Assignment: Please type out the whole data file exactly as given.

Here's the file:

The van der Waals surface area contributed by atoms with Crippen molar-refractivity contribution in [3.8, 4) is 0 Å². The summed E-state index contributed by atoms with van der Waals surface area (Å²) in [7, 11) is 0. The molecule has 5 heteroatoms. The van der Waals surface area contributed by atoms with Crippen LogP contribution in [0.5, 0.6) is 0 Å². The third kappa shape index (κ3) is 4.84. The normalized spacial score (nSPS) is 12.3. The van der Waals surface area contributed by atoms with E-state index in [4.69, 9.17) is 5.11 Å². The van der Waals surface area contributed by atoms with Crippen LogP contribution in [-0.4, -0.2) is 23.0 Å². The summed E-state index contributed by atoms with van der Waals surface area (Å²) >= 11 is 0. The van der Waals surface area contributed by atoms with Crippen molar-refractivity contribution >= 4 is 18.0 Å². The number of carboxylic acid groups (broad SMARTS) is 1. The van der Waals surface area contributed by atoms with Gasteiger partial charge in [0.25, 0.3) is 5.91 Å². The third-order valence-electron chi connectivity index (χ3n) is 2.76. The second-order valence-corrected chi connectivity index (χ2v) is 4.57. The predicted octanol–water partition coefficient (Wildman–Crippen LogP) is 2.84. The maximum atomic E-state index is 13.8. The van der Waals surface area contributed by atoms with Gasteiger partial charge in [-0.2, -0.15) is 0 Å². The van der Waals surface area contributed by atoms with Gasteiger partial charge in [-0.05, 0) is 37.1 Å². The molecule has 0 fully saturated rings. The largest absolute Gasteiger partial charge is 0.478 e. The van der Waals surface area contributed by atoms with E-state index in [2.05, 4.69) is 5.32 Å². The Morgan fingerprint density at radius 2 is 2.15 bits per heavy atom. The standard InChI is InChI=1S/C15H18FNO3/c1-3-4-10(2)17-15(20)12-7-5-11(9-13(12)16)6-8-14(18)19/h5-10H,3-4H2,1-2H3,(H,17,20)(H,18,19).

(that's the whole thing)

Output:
The van der Waals surface area contributed by atoms with Crippen molar-refractivity contribution in [3.8, 4) is 0 Å². The summed E-state index contributed by atoms with van der Waals surface area (Å²) in [7, 11) is 0. The molecule has 5 heteroatoms. The van der Waals surface area contributed by atoms with Crippen LogP contribution in [0.5, 0.6) is 0 Å². The third kappa shape index (κ3) is 4.84. The normalized spacial score (nSPS) is 12.3. The van der Waals surface area contributed by atoms with E-state index in [4.69, 9.17) is 5.11 Å². The van der Waals surface area contributed by atoms with Crippen LogP contribution in [-0.4, -0.2) is 23.0 Å². The summed E-state index contributed by atoms with van der Waals surface area (Å²) >= 11 is 0. The van der Waals surface area contributed by atoms with Crippen molar-refractivity contribution >= 4 is 18.0 Å². The number of carboxylic acid groups (broad SMARTS) is 1. The van der Waals surface area contributed by atoms with Gasteiger partial charge in [0.25, 0.3) is 5.91 Å². The third-order valence-electron chi connectivity index (χ3n) is 2.76. The second-order valence-corrected chi connectivity index (χ2v) is 4.57. The predicted octanol–water partition coefficient (Wildman–Crippen LogP) is 2.84. The maximum atomic E-state index is 13.8. The van der Waals surface area contributed by atoms with Gasteiger partial charge in [-0.2, -0.15) is 0 Å². The van der Waals surface area contributed by atoms with Gasteiger partial charge in [-0.05, 0) is 37.1 Å². The molecule has 0 fully saturated rings. The largest absolute Gasteiger partial charge is 0.478 e. The van der Waals surface area contributed by atoms with E-state index in [2.05, 4.69) is 5.32 Å². The Morgan fingerprint density at radius 2 is 2.15 bits per heavy atom. The standard InChI is InChI=1S/C15H18FNO3/c1-3-4-10(2)17-15(20)12-7-5-11(9-13(12)16)6-8-14(18)19/h5-10H,3-4H2,1-2H3,(H,17,20)(H,18,19).